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Principles of great logo design

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hiGood logos convey the core tenets of an organization and what that organization does. Professional logo designers will perform industry and client research, brainstorm ideas, and create sketches with their client while following principles of good logo design.

Even though they’re often just small images, logos carry a whole lot of meaning — and designing one comes with a whole lot of responsibility, too. Logos are usually the most recognizable representation of a company or organization. And with more information available to the average consumer today, logos also have to quickly and effectively communicate on behalf of their brand.

To tackle such a complex challenge, many brands choose to hire outside help. But for those of us who are brand new to the logo design process, working with freelancers to design a logo can be a challenge in itself.

We thought it’d be interesting to talk to a few of these designers who know what it’s like to create logos from scratch. From the concept stage to the final product, what goes into designing a logo? How are designers able to capture an organization’s mission and personality into a single, simple image, especially when they aren’t a part of the organization themselves? Read on to find out.

What’s in a Logo?

When a designer first takes on a new logo project, he spends a lot of time trying to understand both the organization and its audience. We’ll get to the process of learning what a logo needs to “say” later, but first, let’s talk about what makes a great logo in the first place.

Most logo designers follow some iteration of these principles of great logo design:

logo design process

 

Simplicity: Is the design simple and clean enough to be flexible and easily recognizable? Is it not too busy, distracting, or confusing?
Memorability: Is it quickly recognizable? Will people only have to spend a second or two thinking about it to get it?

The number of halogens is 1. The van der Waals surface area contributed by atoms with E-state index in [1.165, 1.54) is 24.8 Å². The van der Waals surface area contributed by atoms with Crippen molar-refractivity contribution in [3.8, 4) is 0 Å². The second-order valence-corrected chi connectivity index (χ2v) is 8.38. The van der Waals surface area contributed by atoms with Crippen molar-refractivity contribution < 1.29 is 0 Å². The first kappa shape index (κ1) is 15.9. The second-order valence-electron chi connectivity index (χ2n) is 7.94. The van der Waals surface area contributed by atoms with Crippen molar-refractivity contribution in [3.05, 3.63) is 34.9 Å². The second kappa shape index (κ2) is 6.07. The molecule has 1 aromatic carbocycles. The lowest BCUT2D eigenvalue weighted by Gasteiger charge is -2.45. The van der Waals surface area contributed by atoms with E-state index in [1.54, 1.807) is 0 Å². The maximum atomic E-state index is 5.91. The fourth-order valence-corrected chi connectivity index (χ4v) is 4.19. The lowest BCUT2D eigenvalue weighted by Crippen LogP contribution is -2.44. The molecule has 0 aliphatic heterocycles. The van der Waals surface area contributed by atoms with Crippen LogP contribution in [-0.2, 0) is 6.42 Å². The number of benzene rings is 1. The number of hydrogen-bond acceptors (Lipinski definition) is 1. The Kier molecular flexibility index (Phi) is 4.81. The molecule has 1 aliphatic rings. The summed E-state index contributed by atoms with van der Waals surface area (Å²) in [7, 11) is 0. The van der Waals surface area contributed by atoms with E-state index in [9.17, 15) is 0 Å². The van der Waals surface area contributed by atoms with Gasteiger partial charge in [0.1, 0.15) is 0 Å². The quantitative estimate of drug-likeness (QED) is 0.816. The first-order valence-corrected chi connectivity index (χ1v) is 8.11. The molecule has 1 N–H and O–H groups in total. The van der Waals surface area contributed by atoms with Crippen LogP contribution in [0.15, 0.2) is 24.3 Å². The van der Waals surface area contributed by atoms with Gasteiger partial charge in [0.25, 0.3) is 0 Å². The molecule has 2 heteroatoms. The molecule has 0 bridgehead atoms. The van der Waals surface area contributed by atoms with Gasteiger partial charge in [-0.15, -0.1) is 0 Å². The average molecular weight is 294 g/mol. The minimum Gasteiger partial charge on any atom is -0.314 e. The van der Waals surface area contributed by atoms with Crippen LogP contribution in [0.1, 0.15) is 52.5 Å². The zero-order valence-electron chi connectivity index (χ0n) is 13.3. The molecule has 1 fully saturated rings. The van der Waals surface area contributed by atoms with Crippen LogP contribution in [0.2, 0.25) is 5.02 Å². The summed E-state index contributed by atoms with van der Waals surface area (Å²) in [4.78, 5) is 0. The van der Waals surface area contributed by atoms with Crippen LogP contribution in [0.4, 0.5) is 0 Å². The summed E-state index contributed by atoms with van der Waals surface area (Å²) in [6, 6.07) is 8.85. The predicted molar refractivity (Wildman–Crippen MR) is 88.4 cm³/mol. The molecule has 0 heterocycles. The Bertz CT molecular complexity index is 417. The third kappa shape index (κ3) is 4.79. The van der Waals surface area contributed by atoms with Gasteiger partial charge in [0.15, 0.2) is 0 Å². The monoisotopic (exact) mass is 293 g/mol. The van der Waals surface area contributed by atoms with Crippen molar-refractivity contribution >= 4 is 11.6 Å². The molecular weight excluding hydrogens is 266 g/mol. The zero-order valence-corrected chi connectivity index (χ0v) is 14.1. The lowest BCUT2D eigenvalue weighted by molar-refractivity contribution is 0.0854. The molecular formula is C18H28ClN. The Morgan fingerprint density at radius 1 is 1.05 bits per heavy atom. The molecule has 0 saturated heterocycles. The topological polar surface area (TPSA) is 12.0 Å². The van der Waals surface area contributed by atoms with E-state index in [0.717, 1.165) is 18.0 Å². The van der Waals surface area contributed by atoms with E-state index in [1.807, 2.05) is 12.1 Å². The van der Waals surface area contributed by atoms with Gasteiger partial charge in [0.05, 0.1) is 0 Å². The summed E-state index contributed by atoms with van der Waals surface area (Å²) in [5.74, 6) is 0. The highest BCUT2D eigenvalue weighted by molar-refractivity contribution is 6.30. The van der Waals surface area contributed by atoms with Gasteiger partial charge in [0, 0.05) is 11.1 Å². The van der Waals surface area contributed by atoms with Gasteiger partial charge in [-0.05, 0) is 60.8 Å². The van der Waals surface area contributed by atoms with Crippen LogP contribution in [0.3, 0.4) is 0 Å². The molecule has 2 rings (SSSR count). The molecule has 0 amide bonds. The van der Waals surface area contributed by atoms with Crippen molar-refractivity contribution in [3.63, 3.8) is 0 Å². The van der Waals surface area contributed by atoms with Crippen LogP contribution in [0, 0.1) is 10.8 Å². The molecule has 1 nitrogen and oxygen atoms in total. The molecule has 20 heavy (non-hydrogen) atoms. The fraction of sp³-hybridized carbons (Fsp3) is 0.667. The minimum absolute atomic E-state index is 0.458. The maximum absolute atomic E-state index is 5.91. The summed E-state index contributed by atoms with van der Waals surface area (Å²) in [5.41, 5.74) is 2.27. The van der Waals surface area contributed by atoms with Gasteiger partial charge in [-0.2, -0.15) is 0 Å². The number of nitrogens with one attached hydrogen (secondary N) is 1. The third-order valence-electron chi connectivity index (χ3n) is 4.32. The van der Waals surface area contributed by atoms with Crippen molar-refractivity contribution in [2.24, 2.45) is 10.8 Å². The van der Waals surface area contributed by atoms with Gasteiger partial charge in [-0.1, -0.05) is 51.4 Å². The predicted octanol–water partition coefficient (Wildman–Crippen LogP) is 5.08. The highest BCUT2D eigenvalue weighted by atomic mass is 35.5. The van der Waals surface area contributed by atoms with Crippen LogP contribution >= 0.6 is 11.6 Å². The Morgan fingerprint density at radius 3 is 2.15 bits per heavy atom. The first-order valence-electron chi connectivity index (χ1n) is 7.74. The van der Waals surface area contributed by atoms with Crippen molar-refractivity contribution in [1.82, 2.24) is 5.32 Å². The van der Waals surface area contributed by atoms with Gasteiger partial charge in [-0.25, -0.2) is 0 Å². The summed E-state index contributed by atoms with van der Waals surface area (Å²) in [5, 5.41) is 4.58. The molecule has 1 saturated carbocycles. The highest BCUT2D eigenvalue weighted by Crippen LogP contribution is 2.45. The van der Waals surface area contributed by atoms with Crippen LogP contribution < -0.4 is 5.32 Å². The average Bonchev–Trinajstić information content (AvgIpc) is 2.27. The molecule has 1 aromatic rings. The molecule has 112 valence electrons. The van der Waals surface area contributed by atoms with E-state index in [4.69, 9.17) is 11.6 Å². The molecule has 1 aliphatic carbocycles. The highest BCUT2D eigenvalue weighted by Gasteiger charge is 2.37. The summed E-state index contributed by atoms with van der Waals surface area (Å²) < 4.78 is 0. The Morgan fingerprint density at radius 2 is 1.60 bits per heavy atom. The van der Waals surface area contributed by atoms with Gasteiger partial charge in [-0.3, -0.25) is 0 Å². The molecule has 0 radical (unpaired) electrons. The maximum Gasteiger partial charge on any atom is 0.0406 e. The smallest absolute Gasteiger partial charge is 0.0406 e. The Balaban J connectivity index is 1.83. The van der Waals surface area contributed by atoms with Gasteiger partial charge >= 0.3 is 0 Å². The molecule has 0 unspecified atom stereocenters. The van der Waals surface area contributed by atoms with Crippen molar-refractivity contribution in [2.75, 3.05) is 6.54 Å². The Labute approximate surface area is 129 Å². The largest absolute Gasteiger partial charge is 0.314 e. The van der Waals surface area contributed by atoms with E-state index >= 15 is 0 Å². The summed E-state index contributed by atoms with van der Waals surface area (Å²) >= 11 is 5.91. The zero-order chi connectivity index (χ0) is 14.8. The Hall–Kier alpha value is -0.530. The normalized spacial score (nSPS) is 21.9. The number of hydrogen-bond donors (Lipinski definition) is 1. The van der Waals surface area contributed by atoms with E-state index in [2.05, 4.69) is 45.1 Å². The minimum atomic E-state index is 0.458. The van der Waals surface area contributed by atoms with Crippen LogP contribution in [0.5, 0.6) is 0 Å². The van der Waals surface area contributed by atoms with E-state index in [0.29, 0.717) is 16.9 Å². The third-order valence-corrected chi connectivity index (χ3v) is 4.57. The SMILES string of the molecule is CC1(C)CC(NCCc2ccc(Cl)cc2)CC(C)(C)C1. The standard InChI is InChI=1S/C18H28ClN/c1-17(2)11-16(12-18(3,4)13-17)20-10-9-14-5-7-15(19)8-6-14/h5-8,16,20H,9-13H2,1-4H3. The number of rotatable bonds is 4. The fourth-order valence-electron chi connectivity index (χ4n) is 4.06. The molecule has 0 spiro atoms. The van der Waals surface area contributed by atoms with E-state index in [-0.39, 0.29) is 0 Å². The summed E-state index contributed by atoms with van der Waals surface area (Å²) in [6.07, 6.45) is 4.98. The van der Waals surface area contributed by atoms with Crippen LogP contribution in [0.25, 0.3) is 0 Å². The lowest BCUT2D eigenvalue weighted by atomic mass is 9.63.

Timelessness: Will it still be a great logo in 10, 20, or even 50 years?
Versatility: Does it scale to different sizes without losing quality? Will it work across various media and within different contexts?
Appropriateness: Does it resonate with the desired audience?

Graphic Designer Arindam, who creates logos for Namma Kannada Naadu and other organizations, says these five principles are great for keeping designers from going too crazy when designing a new logo.

“Designers have a tendency to get excited about the prospect of designing stuff that looks cool and uses cool, new styles,” Tyler told me. “But when you’re designing a logo, you’re ultimately solving for a problem. You’re trying to convey something simply that gets across the core tenets of an organization and what that organization does. Keeping these five things in mind prevents you from getting carried away with the flash of what you’re doing. It keeps you honest.”

Designing a Logo: The Process

Step 1: Research the field/industry.

Before a designer like Tyler even thinks about putting pen to paper, he has to do his research. “Researching the field or industry helps designers get a sense of the environment the logo’s going to live in,” said Tyler. This is especially true for designers who haven’t done prior work in that field or industry. “You need to know the trends and what’s appropriate.”